What isn't mentioned is that the Germans and the Persians were both originally Aryans, as well as the Vedic religion in India. Could Mithraism be an ancient Aryan religion, practiced by the Germanic tribes, picked up by the Romans? Currently tied to the Persians because they also had tales of a Mithra, while the ancient writing form of the Germans, Runes, has been so forgotten that we can not read it in these modern times.

The archaeological evidence for Mithraism, consisting mostly of monuments, inscribed dedications, and the remains of mithraea, indicates that the cult was most popular among the legions stationed in frontier areas. The Danube and Rhine river frontier has the highest concentration of evidence, but a significant quantity of evidence amply demonstrates that Mithraism was also popular among the troops stationed in the province of Numidia in North Africa and along Hadrian's wall in England. The inscriptions on dedications found in all these areas support Cumont's assertion that Mithraism was most popular among legionaries (of all ranks), and the members of the more marginal social groups who were not Roman citizens: freedmen, slaves, and merchants from various provinces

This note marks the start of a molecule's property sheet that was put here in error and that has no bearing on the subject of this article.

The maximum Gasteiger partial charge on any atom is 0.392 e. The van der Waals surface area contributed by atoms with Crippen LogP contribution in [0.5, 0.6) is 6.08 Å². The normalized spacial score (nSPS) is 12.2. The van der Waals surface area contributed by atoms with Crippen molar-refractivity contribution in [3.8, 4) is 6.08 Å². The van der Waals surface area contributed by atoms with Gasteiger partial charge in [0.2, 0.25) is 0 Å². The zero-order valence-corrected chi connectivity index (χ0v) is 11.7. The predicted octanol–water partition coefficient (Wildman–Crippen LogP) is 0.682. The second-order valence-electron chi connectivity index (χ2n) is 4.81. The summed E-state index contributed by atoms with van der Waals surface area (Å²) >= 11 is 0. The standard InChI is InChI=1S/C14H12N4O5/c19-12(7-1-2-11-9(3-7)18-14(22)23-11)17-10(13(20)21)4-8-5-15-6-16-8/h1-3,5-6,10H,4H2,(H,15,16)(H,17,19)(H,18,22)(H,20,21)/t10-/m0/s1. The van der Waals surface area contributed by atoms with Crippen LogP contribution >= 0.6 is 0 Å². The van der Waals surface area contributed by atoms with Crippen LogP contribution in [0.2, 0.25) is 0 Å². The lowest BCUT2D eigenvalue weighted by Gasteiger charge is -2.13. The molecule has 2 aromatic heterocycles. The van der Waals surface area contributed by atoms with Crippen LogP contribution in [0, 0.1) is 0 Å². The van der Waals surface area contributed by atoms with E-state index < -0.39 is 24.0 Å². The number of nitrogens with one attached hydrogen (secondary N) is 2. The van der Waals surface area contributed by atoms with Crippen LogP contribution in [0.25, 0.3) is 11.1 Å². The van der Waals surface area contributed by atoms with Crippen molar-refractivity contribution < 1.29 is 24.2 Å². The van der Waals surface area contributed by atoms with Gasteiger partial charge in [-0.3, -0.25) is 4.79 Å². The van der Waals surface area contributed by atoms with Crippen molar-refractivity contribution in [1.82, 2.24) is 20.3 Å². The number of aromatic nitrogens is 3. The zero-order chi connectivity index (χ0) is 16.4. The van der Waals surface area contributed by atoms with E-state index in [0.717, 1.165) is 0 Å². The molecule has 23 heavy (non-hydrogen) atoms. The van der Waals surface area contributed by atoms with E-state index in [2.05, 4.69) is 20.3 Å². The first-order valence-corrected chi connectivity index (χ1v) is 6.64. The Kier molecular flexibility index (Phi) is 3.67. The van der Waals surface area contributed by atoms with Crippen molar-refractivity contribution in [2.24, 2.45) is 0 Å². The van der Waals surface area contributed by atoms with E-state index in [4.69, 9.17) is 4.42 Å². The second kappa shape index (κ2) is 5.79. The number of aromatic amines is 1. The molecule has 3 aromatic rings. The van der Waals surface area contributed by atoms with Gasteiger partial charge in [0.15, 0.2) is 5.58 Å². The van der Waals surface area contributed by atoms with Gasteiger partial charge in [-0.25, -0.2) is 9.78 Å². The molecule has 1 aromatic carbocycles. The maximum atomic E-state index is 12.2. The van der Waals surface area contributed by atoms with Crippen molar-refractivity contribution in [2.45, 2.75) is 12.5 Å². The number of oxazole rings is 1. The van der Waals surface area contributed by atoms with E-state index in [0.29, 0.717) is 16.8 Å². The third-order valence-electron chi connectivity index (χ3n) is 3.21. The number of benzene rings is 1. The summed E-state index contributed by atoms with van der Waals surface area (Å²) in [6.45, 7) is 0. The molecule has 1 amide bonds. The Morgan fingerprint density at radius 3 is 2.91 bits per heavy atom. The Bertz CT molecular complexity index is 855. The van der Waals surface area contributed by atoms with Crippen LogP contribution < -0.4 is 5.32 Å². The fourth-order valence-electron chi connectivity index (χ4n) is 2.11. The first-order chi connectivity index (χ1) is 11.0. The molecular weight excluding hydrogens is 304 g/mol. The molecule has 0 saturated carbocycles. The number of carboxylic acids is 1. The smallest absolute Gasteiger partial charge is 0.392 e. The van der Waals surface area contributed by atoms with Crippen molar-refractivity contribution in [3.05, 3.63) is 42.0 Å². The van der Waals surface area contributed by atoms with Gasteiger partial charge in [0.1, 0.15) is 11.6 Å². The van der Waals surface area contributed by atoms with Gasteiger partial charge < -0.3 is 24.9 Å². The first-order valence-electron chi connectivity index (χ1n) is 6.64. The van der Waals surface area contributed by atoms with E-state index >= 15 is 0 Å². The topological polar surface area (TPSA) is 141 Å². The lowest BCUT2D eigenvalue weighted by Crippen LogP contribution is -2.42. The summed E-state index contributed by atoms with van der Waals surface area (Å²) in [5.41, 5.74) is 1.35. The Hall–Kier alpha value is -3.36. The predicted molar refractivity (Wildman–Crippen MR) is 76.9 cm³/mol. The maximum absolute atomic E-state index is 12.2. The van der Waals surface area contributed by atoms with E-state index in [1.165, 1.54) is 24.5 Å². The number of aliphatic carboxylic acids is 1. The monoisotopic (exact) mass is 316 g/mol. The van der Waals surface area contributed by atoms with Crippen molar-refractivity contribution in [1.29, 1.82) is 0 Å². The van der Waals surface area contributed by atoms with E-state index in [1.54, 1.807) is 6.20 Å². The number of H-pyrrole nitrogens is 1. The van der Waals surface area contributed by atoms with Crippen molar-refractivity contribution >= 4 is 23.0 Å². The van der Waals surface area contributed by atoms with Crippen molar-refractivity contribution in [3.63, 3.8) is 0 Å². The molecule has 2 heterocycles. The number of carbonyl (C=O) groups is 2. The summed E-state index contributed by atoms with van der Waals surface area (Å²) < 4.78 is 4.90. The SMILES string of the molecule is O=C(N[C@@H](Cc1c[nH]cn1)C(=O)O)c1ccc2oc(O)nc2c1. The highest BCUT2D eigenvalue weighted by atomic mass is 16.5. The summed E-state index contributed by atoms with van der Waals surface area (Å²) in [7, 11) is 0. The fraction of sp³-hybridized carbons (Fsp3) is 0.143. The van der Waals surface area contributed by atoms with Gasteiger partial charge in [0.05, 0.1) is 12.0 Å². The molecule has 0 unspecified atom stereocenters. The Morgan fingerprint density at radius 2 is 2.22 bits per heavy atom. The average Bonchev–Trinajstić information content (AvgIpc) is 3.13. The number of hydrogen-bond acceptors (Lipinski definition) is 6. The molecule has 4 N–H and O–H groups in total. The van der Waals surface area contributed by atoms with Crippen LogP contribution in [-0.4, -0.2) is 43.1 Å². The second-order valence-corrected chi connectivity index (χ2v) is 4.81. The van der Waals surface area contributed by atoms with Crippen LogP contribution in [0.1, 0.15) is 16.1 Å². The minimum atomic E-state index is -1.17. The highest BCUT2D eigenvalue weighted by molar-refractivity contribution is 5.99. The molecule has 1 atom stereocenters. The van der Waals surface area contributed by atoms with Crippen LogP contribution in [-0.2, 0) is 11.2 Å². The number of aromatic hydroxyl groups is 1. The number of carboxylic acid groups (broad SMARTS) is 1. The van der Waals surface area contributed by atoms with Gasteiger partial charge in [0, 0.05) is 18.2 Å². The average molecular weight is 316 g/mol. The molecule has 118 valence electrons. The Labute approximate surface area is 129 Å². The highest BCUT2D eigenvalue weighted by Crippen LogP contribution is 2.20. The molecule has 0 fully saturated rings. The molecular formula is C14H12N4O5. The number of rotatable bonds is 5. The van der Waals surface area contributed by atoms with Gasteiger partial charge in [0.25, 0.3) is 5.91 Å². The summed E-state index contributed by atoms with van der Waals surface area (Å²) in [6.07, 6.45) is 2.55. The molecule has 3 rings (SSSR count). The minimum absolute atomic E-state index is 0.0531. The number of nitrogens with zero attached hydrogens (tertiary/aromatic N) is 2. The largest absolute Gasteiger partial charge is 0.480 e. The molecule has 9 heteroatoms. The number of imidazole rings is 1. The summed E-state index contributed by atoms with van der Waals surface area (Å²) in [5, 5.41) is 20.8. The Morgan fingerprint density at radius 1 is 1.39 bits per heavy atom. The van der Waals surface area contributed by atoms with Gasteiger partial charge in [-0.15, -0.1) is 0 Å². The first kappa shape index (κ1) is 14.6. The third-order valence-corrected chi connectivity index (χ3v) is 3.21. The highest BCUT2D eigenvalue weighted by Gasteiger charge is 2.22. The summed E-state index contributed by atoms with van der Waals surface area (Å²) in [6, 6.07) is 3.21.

Sounds a lot like Masonry. There are those who claim that Mithraism was a contender against Christianity, but Mithraism was always a secret religion, and apparently only males were allowed, so it could never become mainstream. I suspect that modern Masonry is its descendant.

edit on 18-11-2011 by poet1b because: (no reason given)

posted on Nov, 19 2011 @ 02:31 PM
I wanted to add a bit about Mithraism. I am still learning as I go, but I see there maybe a problem, or even a protest of this, if it become more known.


In every Mithraic temple, the place of honor was occupied by a representation of Mithras killing a sacred bull, called a tauroctony. It has been more recently proposed that the tauroctony is a symbolic representation of the constellations rather than an originally Iranian animal sacrifice scene (Ulansey, 1991).

The reformation of Zarathustra retained the hundreds of Persian deities, assembling them into a complex hierarchical system of 'Immortals' and 'Adored Ones' under the rule of either Ahura- Mazda or Ahriman. Within this vast pantheon, Mithras gained the title of 'Judger of Souls'. He became the divine representative of Ahura-Mazda on earth, and was directed to protect the righteous from the demonic forces of Ahriman. Mithras was called omniscient, undeceivable, infallible, eternally watchful, and never-resting.

Peace, NRE.